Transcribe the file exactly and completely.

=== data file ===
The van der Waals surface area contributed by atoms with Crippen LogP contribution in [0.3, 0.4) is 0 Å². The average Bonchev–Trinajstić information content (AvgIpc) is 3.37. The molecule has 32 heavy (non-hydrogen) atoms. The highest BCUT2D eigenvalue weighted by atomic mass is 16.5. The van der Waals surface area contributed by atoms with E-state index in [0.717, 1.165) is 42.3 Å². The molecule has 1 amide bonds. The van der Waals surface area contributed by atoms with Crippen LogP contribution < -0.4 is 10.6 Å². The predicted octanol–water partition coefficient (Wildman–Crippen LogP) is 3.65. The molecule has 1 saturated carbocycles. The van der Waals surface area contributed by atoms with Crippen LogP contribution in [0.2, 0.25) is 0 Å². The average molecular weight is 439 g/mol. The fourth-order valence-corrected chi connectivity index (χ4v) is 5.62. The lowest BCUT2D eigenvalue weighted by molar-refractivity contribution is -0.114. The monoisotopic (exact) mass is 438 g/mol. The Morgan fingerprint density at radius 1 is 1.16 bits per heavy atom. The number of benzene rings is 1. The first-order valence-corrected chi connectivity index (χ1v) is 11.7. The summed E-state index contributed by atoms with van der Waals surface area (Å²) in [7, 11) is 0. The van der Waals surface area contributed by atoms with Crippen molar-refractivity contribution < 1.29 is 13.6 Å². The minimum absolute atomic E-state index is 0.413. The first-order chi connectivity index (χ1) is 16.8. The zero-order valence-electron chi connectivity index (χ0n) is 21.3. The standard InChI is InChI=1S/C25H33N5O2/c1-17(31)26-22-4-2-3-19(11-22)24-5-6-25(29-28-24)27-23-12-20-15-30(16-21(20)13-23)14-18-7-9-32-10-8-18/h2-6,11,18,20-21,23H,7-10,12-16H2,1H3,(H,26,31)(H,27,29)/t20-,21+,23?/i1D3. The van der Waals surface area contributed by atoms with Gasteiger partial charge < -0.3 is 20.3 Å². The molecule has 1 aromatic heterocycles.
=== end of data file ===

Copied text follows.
The van der Waals surface area contributed by atoms with Crippen LogP contribution in [0.3, 0.4) is 0 Å². The average Bonchev–Trinajstić information content (AvgIpc) is 3.37. The molecule has 32 heavy (non-hydrogen) atoms. The highest BCUT2D eigenvalue weighted by atomic mass is 16.5. The van der Waals surface area contributed by atoms with E-state index in [0.717, 1.165) is 42.3 Å². The molecule has 1 amide bonds. The van der Waals surface area contributed by atoms with Crippen LogP contribution < -0.4 is 10.6 Å². The predicted octanol–water partition coefficient (Wildman–Crippen LogP) is 3.65. The molecule has 1 saturated carbocycles. The van der Waals surface area contributed by atoms with Crippen LogP contribution in [0.2, 0.25) is 0 Å². The average molecular weight is 439 g/mol. The fourth-order valence-corrected chi connectivity index (χ4v) is 5.62. The lowest BCUT2D eigenvalue weighted by molar-refractivity contribution is -0.114. The monoisotopic (exact) mass is 438 g/mol. The Morgan fingerprint density at radius 1 is 1.16 bits per heavy atom. The number of benzene rings is 1. The first-order valence-corrected chi connectivity index (χ1v) is 11.7. The summed E-state index contributed by atoms with van der Waals surface area (Å²) in [7, 11) is 0. The van der Waals surface area contributed by atoms with Crippen molar-refractivity contribution < 1.29 is 13.6 Å². The minimum absolute atomic E-state index is 0.413. The first-order chi connectivity index (χ1) is 16.8. The zero-order valence-electron chi connectivity index (χ0n) is 21.3. The standard InChI is InChI=1S/C25H33N5O2/c1-17(31)26-22-4-2-3-19(11-22)24-5-6-25(29-28-24)27-23-12-20-15-30(16-21(20)13-23)14-18-7-9-32-10-8-18/h2-6,11,18,20-21,23H,7-10,12-16H2,1H3,(H,26,31)(H,27,29)/t20-,21+,23?/i1D3. The van der Waals surface area contributed by atoms with Gasteiger partial charge < -0.3 is 20.3 Å². The molecule has 1 aromatic heterocycles.